I used this one - $5.99.

USB Network Adaptor

The next thing you need is a USB Network adaptor.

I used this model - $6.85.

It works fine and it lights up blue to indicate network activity. It also works with a Macbook Pro, which is nice.

The nice folk on the Whirlpool forums have been discussing alternative network adaptors that may work - Whirlpool Thread.

Connecting it together

You won’t need your existing ChromeCast micro-USB cable any more. Connect everything else as follows:

  1. The OTG micro-USB plug should connect to the ChromeCast.
  2. Connect the Ethernet adaptor to the OTG USB female end.
  3. Connect the USB plug to either a powered USB port on your TV, or the ChromeCast power brick.
  4. Plug the ChromeCast HDMI plug into your TV.
  5. Plug your ethernet cable into the network adaptor.

how to connect stuff

Note that you still need to use WiFi to configure your ChromeCast initially. If your ChromeCast is already configured, it will work over ethernet without any changes.

Everything should now work.

activity indicator Look at the neat activity indicator!

Verifying

For the tech minded readers, if you jump on your router configuration page you should notice a new device. The ChromeCast will have two IP addresses allocated, one for wifi, and one for ethernet.

If you fire up NMap, and run a port scan, you will get something similar to this:


$ sudo nmap -sV 192.168.1.72

Starting Nmap 6.49BETA3 ( https://nmap.org ) at 2015-08-31 20:29 AEST
Nmap scan report for 192.168.1.72
Host is up (0.0030s latency).
Not shown: 998 closed ports

PORT     STATE SERVICE    VERSION
8008/tcp open  http       Google ChromeCast httpd
8009/tcp open  ssl/castv2 Ninja Sphere ChromeCast driver

MAC Address: 00:E0:4C:36:00:00 (Realtek Semiconductor)
Service Info: Device: media device

Nice.

If you’re Australian, and running a VPN or DNS redirect (for delicious international netflix), don’t forget to block the Google DNS servers (8.8.8.8 and 8.8.4.4) for your ChromeCast IP address.

Time to fire up Netflix and relax.

/eof

How to replace your exhaust fan

Is your old exhaust fan too noisy? does it let cold air through from your ceiling cavity? Exhaust fans are easy to replace. I’ll show you how.

Warning
Ensure the power is off to the exhaust fan before you do any work on it. Go to your electrical box and turn off the circuit the fan is on. It may be on the light circuit or one of your power circuits. If you are in doubt, don't do any work. If you're Australian, all electrical work involving wiring must be performed by a licenced electrician.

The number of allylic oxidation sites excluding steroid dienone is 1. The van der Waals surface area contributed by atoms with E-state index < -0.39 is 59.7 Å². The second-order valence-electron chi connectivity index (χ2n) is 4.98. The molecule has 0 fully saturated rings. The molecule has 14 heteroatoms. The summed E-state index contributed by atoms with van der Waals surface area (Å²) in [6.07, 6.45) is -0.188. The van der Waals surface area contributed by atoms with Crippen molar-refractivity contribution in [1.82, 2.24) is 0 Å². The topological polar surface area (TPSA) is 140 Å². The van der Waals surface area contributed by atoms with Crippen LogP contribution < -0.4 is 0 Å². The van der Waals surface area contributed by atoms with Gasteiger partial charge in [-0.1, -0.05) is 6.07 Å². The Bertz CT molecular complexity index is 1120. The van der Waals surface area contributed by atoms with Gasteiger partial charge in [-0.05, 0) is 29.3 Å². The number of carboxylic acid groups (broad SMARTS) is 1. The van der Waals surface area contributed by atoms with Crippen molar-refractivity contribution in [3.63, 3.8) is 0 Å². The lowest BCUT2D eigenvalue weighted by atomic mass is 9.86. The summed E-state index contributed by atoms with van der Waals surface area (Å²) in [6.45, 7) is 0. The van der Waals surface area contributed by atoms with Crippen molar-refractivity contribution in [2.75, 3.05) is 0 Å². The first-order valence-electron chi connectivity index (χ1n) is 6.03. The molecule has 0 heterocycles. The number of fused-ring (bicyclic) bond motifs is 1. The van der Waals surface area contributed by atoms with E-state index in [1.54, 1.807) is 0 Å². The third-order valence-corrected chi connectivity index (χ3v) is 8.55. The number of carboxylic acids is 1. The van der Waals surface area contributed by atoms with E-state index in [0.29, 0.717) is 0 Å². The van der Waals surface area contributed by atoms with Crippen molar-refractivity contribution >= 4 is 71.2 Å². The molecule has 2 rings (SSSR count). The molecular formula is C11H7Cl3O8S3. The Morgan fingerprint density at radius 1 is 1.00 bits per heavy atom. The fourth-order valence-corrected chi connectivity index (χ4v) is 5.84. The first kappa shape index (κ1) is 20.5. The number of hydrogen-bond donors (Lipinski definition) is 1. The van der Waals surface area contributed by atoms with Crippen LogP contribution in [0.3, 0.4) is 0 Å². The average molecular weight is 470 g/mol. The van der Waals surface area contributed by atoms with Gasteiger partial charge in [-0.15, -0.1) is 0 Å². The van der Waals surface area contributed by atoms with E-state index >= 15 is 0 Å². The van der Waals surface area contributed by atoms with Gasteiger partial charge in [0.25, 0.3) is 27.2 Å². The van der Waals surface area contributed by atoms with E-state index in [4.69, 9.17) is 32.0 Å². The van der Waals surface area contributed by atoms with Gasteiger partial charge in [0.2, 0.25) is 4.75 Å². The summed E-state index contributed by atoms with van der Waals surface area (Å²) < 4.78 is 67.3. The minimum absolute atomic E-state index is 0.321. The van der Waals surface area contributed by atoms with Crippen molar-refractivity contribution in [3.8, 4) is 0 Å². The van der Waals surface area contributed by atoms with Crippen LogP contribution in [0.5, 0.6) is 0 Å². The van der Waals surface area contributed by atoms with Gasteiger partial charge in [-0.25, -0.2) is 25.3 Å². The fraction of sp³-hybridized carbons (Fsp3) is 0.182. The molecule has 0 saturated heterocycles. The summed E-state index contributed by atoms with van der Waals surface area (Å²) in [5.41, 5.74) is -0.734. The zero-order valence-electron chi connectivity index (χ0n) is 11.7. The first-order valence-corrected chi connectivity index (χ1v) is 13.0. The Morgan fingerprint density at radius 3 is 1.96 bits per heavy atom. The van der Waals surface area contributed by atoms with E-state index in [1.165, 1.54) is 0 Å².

So, can you do the work yourself? It depends what sort of power cable you have. Climb into your ceiling and have a look. If you can see a single thick cable in the ceiling, and it is connected to an outlet - you can do the work yourself. If you can see a cable that appears to be 3 separate cables joined together, then what you have is “twin and earth”. That means the fan is hard wired, and you should call an electrician.

How to Replace it

Step 1. Measure

Grab a ruler and measure the diameter of your existing fan opening (take the cover off first). Now go to the store and buy a new exhaust fan the same diameter. Note that some come with ducting and some don’t. In my state, it is legal (and usual) to vent straight into the ceiling cavity - so I haven’t bothered installing a duct. Make sure you get an exhaust fan with a “draft stopper” built in.

A draft stopper is a small, spring-loaded flap that starts off closed, but when the fan is on the flap opens and allows air to pass through. This stops ceiling drafts coming back down during winter and freezing you.

original fan

Step 2. Unscrew the old fan

Before you do this, get up in the ceiling and unplug the exhaust fan. Now you can safely remove the fan.

There will be a series of screws around the rim of the fan. These screws are connected to small clamps/brackets. Support the fan with one hand, and work your way around the fan, unscrewing as you go.

original fan with cover off

Step 3. Remove the old fan

Now you should be able to lift the old fan out.

original fan with cover off

Step 4. Install the new fan

Have a look at the new fan before you install it. Pay special attention to the clips that secure the fan to the ceiling. They should all be tucked in. As soon as you start turning the screws, they will pop out to clamp the fan in place.

Lift the power cord through first. If you can safely plug the fan in, do it now - then lift the fan into place and tighten all of the screws around the rim.

Make sure the fan is secure before you move your hands away.

original fan with cover off

Step 5. Install new cover

If you couldn’t plug the fan in during installation, get in the ceiling now and plug it in.